It is easy to blame it on “He Who Rode Down” his personal escalator from his personal mount carrying his own set of values, which resulted in 30,000 false or misleading statements in 4 years, 3900 children separated from families, and 91 indictments spread over four jurisdictions, not to mention millions of smitten fans who support him despite his values of lying, stealing, and cheating.

But let’s not forget two things: one, the citizens of this country elected him in 2016 and might do so again in 2024; and two, the rejection of shared values started well before The Don arrived, or he wouldn’t have been elected in the first place.

When Nixon was caught covering up for just one crime, the Watergate burglary, the nation was outraged and Nixon, with only 20% support, resigned rather than risk humiliating himself. When Ford pardoned him, the nation was outraged again, to the point of not re-electing him.

Compare that to The Don and his willingness to fight two impeachments while President, and 91 indictments while running for President again with the support of 40% of voters, according to the latest FiveThirtyEight poll.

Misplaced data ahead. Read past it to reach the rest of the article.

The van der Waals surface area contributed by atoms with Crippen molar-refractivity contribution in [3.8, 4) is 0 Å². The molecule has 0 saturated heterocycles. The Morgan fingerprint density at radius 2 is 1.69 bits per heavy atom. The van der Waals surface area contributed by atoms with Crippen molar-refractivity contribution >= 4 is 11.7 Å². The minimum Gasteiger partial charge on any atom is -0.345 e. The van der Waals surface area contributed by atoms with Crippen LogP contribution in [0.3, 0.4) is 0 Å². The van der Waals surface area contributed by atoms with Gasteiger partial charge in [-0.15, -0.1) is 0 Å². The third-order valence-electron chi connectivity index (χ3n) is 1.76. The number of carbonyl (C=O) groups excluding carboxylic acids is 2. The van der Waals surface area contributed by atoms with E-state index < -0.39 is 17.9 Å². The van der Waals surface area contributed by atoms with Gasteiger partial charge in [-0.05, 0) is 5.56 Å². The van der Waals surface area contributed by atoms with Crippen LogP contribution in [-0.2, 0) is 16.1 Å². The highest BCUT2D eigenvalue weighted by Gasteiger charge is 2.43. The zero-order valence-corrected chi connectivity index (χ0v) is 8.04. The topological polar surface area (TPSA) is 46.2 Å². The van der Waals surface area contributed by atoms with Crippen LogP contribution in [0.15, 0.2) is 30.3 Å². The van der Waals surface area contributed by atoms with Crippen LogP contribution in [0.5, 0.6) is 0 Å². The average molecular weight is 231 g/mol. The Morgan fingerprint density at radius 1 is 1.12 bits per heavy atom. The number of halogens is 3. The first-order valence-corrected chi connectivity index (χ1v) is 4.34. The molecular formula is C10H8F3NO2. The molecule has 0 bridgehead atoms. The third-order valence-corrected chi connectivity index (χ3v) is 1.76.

What happened?

The same thing that put more guns into the country than people, the same thing that allows Comcast and Verizon, Amazon, Google and others to operate like monopolies, the same thing that has allowed Fox News to spew lies for years, the same thing that has broken trust in our institutions, from Congress to police to the medical system to public schools to the media. 

A loss of shared values.

Which is why this great American balancing act is teetering, the pole of shared values twisted into angry knots.

(If you like this, pass it on. If you don't, pass it on anyway. Why should you suffer alone?)

Why I’m Not Afraid of Getting Old

When my parent’s generation grew old, they were, to put it politely, screwed. 

During their lives cars had been invented, so if they got sick, they could get to a hospital faster. On the other hand, being old they could drive badly and get into bad car accidents and die, because, well, cars had been invented.

They could get sick and die from all kinds of new diseases discovered in their lifetimes, like Ebola or Sickle Cell or HIV or SARS.

Wars were much worse in their life times and occurred with more frequency: there were 20 years between WWI and WWII, 5 years between WWII and Korea, and 1 year between the Korea and Vietnam. 

I feel sorry for my parents’ generation; the older they got, the more ways there were to die.